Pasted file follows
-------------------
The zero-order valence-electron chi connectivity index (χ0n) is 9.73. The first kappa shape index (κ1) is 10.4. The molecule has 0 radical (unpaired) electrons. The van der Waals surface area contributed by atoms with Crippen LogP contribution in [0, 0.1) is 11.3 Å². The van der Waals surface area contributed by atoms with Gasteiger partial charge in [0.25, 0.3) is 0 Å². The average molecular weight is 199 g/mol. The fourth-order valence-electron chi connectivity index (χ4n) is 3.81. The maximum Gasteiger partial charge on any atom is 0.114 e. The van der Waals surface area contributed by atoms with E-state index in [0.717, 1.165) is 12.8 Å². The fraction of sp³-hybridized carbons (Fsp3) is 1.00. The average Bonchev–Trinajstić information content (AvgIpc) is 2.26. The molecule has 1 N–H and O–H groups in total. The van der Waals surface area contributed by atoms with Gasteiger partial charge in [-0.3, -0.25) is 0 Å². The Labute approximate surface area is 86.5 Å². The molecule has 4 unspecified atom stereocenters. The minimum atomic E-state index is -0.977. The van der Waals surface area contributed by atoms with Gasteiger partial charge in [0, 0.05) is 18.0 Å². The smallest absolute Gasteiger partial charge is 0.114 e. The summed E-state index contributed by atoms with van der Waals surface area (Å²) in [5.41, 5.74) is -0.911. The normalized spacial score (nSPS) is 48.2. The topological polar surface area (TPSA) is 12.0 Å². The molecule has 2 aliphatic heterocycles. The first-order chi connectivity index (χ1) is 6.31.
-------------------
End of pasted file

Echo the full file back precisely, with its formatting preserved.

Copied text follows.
The zero-order valence-electron chi connectivity index (χ0n) is 9.73. The first kappa shape index (κ1) is 10.4. The molecule has 0 radical (unpaired) electrons. The van der Waals surface area contributed by atoms with Crippen LogP contribution in [0, 0.1) is 11.3 Å². The van der Waals surface area contributed by atoms with Gasteiger partial charge in [0.25, 0.3) is 0 Å². The average molecular weight is 199 g/mol. The fourth-order valence-electron chi connectivity index (χ4n) is 3.81. The maximum Gasteiger partial charge on any atom is 0.114 e. The van der Waals surface area contributed by atoms with E-state index in [0.717, 1.165) is 12.8 Å². The fraction of sp³-hybridized carbons (Fsp3) is 1.00. The average Bonchev–Trinajstić information content (AvgIpc) is 2.26. The molecule has 1 N–H and O–H groups in total. The van der Waals surface area contributed by atoms with Gasteiger partial charge in [-0.3, -0.25) is 0 Å². The Labute approximate surface area is 86.5 Å². The molecule has 4 unspecified atom stereocenters. The minimum atomic E-state index is -0.977. The van der Waals surface area contributed by atoms with Gasteiger partial charge in [0, 0.05) is 18.0 Å². The smallest absolute Gasteiger partial charge is 0.114 e. The summed E-state index contributed by atoms with van der Waals surface area (Å²) in [5.41, 5.74) is -0.911. The normalized spacial score (nSPS) is 48.2. The topological polar surface area (TPSA) is 12.0 Å². The molecule has 2 aliphatic heterocycles. The first-order chi connectivity index (χ1) is 6.31.